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From My Dream of A Common Language

usaKAP603 I spent the evening at ArtXchange, a gallery in downtown Seattle dedicated to promoting cultural exchange through the art they showcase. As I studied the featured exhibit by Deborah Kapoor against the captivating, meditative chant of a live Indian music group, I kept thinking about how my love of art is so bound up with spirituality.

In the opening stanzas of “Origins and History of Consciousness,” a poem by Adrienne Rich (it is among my favorite poems of all time), she characterizes the “true nature of poetry” as “The drive to connect./ The dream of a common language.” These simple phrases capture the real quality of poetry like no other description I have ever encountered. I would also apply the description to other mediums of artist expression, including the various mediums I enjoyed tonight. Literary, visual, and performing art captures me because it is a tangible form of our common human yearning for…for something beyond systematic grammar and simple cohesive reason. We need meter, clay, melodies and creativity to convey what our systematic, straight-forward prose cannot: something more. It is out of our dream of a common language that we create and engage art of all kinds.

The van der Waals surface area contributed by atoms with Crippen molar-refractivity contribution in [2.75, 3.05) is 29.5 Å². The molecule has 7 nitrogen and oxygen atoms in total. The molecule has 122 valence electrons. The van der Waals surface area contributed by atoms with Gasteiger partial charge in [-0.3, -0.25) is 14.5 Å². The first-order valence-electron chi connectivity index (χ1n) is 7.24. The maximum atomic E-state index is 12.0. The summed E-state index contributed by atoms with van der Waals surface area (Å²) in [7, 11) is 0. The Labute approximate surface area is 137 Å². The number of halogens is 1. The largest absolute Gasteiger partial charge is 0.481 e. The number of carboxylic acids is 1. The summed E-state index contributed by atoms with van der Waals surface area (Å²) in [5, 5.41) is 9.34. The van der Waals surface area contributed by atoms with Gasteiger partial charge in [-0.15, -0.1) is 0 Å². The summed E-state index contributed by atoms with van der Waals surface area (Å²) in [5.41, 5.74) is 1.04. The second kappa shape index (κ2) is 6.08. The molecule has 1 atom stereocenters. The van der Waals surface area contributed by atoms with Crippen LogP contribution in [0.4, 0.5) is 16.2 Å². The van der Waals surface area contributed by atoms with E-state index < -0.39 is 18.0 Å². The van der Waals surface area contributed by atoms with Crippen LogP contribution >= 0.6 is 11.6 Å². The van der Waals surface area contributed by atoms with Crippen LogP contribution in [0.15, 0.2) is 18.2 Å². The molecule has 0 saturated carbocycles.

And it is out of a “dream of a common language” that I pray. That I meditate. That I seek God in metaphors and old rituals. My spirituality pours out of the same longing that brings me to art–a longing to connect with reality in a way that transcends the division and limitations of ordinary words.

Both art and spirituality pull me beyond myself into the realm of this common language–a language beyond words that feels so much more Real than a lot of the talk I hear all day long.

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2 Comments

  1. Megan says:

    Oh Jess. that line "The drive to connect./ The dream of a common language" As soon as I read that a flow of emotion came back to me from a class I took where we read a lot of poetry. It amazed me that I could read a poem and understand so much more, than if the concepts were discussed. Somehow poetry can capture emotions that normally words cannot. It is so beautiful.

    An individual's relationship with God for example can not be discussed very easily, but it is amazing to me that somehow when you put those words into a form of art, something new can be created, discovered, and understood.

  2. Terry says:

    I think this explains why monstrances and other items in Catholic devotion are often quite elaborate. Sometimes, you have to talk about God without words.

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